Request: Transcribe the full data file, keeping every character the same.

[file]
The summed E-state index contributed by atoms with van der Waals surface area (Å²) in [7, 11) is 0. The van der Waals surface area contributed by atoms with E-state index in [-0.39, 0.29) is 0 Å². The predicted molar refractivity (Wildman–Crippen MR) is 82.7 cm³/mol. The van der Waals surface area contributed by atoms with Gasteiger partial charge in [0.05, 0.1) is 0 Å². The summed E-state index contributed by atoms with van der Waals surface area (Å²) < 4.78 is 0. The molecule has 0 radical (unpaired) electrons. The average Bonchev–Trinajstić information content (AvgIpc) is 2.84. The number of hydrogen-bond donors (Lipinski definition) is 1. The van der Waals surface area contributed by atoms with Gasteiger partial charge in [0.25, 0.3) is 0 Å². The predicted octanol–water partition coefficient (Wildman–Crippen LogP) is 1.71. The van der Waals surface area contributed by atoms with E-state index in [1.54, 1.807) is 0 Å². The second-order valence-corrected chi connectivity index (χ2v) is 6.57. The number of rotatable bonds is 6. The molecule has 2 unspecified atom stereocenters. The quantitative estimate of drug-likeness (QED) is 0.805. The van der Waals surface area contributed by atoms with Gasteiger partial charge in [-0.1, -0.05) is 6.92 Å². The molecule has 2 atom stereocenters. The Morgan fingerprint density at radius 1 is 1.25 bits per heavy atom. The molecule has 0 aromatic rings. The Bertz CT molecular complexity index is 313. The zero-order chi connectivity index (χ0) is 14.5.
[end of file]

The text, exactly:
The summed E-state index contributed by atoms with van der Waals surface area (Å²) in [7, 11) is 0. The van der Waals surface area contributed by atoms with E-state index in [-0.39, 0.29) is 0 Å². The predicted molar refractivity (Wildman–Crippen MR) is 82.7 cm³/mol. The van der Waals surface area contributed by atoms with Gasteiger partial charge in [0.05, 0.1) is 0 Å². The summed E-state index contributed by atoms with van der Waals surface area (Å²) < 4.78 is 0. The molecule has 0 radical (unpaired) electrons. The average Bonchev–Trinajstić information content (AvgIpc) is 2.84. The number of hydrogen-bond donors (Lipinski definition) is 1. The van der Waals surface area contributed by atoms with Gasteiger partial charge in [0.25, 0.3) is 0 Å². The predicted octanol–water partition coefficient (Wildman–Crippen LogP) is 1.71. The van der Waals surface area contributed by atoms with E-state index in [1.54, 1.807) is 0 Å². The second-order valence-corrected chi connectivity index (χ2v) is 6.57. The number of rotatable bonds is 6. The molecule has 2 unspecified atom stereocenters. The quantitative estimate of drug-likeness (QED) is 0.805. The van der Waals surface area contributed by atoms with Gasteiger partial charge in [-0.1, -0.05) is 6.92 Å². The molecule has 2 atom stereocenters. The Morgan fingerprint density at radius 1 is 1.25 bits per heavy atom. The molecule has 0 aromatic rings. The Bertz CT molecular complexity index is 313. The zero-order chi connectivity index (χ0) is 14.5.